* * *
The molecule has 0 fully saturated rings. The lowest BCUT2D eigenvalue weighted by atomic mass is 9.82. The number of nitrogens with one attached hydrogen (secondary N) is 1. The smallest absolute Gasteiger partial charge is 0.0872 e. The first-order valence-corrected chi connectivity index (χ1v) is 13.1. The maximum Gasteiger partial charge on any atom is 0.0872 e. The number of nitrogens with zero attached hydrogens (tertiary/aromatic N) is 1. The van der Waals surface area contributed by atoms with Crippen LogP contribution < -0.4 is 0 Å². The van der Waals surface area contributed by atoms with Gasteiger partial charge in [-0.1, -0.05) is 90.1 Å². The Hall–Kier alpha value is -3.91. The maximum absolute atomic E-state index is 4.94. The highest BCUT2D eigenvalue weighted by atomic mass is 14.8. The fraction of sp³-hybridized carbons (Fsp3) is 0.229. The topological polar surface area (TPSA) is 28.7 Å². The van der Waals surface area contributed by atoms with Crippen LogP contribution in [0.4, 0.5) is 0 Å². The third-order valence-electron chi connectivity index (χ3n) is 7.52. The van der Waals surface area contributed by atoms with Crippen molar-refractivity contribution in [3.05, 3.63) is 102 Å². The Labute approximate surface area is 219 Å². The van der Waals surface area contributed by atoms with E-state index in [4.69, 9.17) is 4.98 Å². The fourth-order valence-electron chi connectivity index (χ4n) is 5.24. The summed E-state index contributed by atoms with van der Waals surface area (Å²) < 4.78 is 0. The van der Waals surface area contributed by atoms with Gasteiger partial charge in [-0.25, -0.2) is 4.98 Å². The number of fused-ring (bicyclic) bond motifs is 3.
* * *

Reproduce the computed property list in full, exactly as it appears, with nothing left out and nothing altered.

The molecule has 0 fully saturated rings. The lowest BCUT2D eigenvalue weighted by atomic mass is 9.82. The number of nitrogens with one attached hydrogen (secondary N) is 1. The smallest absolute Gasteiger partial charge is 0.0872 e. The first-order valence-corrected chi connectivity index (χ1v) is 13.1. The maximum Gasteiger partial charge on any atom is 0.0872 e. The number of nitrogens with zero attached hydrogens (tertiary/aromatic N) is 1. The van der Waals surface area contributed by atoms with Crippen LogP contribution < -0.4 is 0 Å². The van der Waals surface area contributed by atoms with Gasteiger partial charge in [-0.1, -0.05) is 90.1 Å². The Hall–Kier alpha value is -3.91. The maximum absolute atomic E-state index is 4.94. The highest BCUT2D eigenvalue weighted by atomic mass is 14.8. The fraction of sp³-hybridized carbons (Fsp3) is 0.229. The topological polar surface area (TPSA) is 28.7 Å². The van der Waals surface area contributed by atoms with Crippen LogP contribution in [0.4, 0.5) is 0 Å². The third-order valence-electron chi connectivity index (χ3n) is 7.52. The van der Waals surface area contributed by atoms with Crippen molar-refractivity contribution in [3.05, 3.63) is 102 Å². The Labute approximate surface area is 219 Å². The van der Waals surface area contributed by atoms with E-state index in [4.69, 9.17) is 4.98 Å². The fourth-order valence-electron chi connectivity index (χ4n) is 5.24. The summed E-state index contributed by atoms with van der Waals surface area (Å²) < 4.78 is 0. The van der Waals surface area contributed by atoms with Gasteiger partial charge in [-0.25, -0.2) is 4.98 Å². The number of fused-ring (bicyclic) bond motifs is 3.